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Hoffmann, R. A wiki for the life sciences where authorship matters. Nature Genetics (2008)

Dynamic changes of BRCA1 subnuclear location and phosphorylation state are initiated by DNA damage.

BRCA1 localizes to discrete nuclear foci (dots) during S phase. Hydroxyurea-mediated DNA synthesis arrest of S phase MCF7 cells led to a loss of BRCA1 from these structures. Ultraviolet light, mitomycin C, or gamma irradiation produced a similar effect but with no concurrent arrest of DNA synthesis. BARD1 and Rad51, two proteins associated with the BRCA1 dots, behaved similarly. Loss of the BRCA1 foci was accompanied by a specific, dose-dependent change(s) in the state of BRCA1 phosphorylation. Three distinct DNA damaging agents preferentially induced this change in S phase. The S phase BRCA1 phosphorylation response to DNA damage occurred in cells lacking, respectively, two DNA damage-sensing protein kinases, DNA-PK and Atm, implying that neither plays a prime role in this process. Finally, after BRCA1 dot dispersal, BRCA1, BARD1, and Rad51 accumulated, focally, on PCNA+ replication structures, implying an interaction of BRCA1/BARD1/Rad51 containing complexes with damaged, replicating DNA. Taken together, the data imply that the BRCA1 S phase foci are dynamic physiological elements, responsive to DNA damage, and that BRCA1-containing multiprotein complexes participate in a replication checkpoint response.[1]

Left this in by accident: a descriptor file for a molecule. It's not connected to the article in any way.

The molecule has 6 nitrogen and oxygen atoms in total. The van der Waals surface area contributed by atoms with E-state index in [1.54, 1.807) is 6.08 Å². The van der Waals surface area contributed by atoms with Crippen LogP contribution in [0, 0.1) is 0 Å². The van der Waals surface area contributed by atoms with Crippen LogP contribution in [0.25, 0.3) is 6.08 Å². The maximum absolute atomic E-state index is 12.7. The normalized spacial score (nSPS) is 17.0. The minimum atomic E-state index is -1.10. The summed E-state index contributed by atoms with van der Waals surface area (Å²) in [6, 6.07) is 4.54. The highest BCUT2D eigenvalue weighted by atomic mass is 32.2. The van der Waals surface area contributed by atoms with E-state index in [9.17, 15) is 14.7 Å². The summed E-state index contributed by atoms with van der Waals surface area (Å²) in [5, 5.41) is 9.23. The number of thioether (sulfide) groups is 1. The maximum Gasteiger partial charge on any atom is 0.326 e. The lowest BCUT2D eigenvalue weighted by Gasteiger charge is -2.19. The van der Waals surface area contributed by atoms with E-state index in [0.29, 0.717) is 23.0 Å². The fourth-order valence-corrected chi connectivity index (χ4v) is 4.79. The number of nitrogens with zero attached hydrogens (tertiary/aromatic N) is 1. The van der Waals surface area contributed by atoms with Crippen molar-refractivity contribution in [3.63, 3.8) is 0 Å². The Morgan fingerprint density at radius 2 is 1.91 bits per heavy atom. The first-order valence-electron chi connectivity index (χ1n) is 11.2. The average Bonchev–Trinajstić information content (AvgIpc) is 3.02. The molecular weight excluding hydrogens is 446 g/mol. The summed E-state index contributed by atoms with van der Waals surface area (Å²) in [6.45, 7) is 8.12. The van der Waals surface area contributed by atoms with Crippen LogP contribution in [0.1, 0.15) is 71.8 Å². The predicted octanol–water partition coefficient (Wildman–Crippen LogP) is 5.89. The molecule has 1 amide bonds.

1. Dynamic changes of BRCA1 subnuclear location and phosphorylation state are initiated by DNA damage. Scully, R., Chen, J., Ochs, R.L., Keegan, K., Hoekstra, M., Feunteun, J., Livingston, D.M. Cell (1997) [Pubmed]
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